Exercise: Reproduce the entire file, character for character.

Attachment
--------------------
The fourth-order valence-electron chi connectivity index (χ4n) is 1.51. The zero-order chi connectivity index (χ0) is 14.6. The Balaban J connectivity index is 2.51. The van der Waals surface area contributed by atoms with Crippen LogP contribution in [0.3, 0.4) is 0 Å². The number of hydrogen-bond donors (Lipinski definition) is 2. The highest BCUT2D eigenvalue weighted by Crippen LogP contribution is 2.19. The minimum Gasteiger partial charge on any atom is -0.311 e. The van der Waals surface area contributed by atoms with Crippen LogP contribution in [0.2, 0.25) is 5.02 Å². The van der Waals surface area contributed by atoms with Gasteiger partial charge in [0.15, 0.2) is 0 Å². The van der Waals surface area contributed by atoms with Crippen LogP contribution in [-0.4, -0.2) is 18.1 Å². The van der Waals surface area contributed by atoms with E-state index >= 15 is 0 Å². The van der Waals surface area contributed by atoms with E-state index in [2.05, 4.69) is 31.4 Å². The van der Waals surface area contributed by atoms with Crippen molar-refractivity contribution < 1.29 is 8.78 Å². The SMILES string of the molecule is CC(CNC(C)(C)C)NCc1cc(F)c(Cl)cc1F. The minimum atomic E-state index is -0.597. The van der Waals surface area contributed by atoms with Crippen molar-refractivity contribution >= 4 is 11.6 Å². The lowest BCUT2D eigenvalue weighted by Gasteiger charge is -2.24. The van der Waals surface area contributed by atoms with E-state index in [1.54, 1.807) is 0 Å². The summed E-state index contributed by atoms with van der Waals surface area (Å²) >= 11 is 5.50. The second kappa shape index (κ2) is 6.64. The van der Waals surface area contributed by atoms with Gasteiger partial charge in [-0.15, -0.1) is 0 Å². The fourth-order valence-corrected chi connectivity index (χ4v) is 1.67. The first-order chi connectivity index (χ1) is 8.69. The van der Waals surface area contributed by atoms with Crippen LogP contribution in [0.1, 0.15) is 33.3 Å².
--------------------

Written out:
The fourth-order valence-electron chi connectivity index (χ4n) is 1.51. The zero-order chi connectivity index (χ0) is 14.6. The Balaban J connectivity index is 2.51. The van der Waals surface area contributed by atoms with Crippen LogP contribution in [0.3, 0.4) is 0 Å². The number of hydrogen-bond donors (Lipinski definition) is 2. The highest BCUT2D eigenvalue weighted by Crippen LogP contribution is 2.19. The minimum Gasteiger partial charge on any atom is -0.311 e. The van der Waals surface area contributed by atoms with Crippen LogP contribution in [0.2, 0.25) is 5.02 Å². The van der Waals surface area contributed by atoms with Gasteiger partial charge in [0.15, 0.2) is 0 Å². The van der Waals surface area contributed by atoms with Crippen LogP contribution in [-0.4, -0.2) is 18.1 Å². The van der Waals surface area contributed by atoms with E-state index >= 15 is 0 Å². The van der Waals surface area contributed by atoms with E-state index in [2.05, 4.69) is 31.4 Å². The van der Waals surface area contributed by atoms with Crippen molar-refractivity contribution < 1.29 is 8.78 Å². The SMILES string of the molecule is CC(CNC(C)(C)C)NCc1cc(F)c(Cl)cc1F. The minimum atomic E-state index is -0.597. The van der Waals surface area contributed by atoms with Crippen molar-refractivity contribution >= 4 is 11.6 Å². The lowest BCUT2D eigenvalue weighted by Gasteiger charge is -2.24. The van der Waals surface area contributed by atoms with E-state index in [1.54, 1.807) is 0 Å². The summed E-state index contributed by atoms with van der Waals surface area (Å²) >= 11 is 5.50. The second kappa shape index (κ2) is 6.64. The van der Waals surface area contributed by atoms with Gasteiger partial charge in [-0.15, -0.1) is 0 Å². The fourth-order valence-corrected chi connectivity index (χ4v) is 1.67. The first-order chi connectivity index (χ1) is 8.69. The van der Waals surface area contributed by atoms with Crippen LogP contribution in [0.1, 0.15) is 33.3 Å².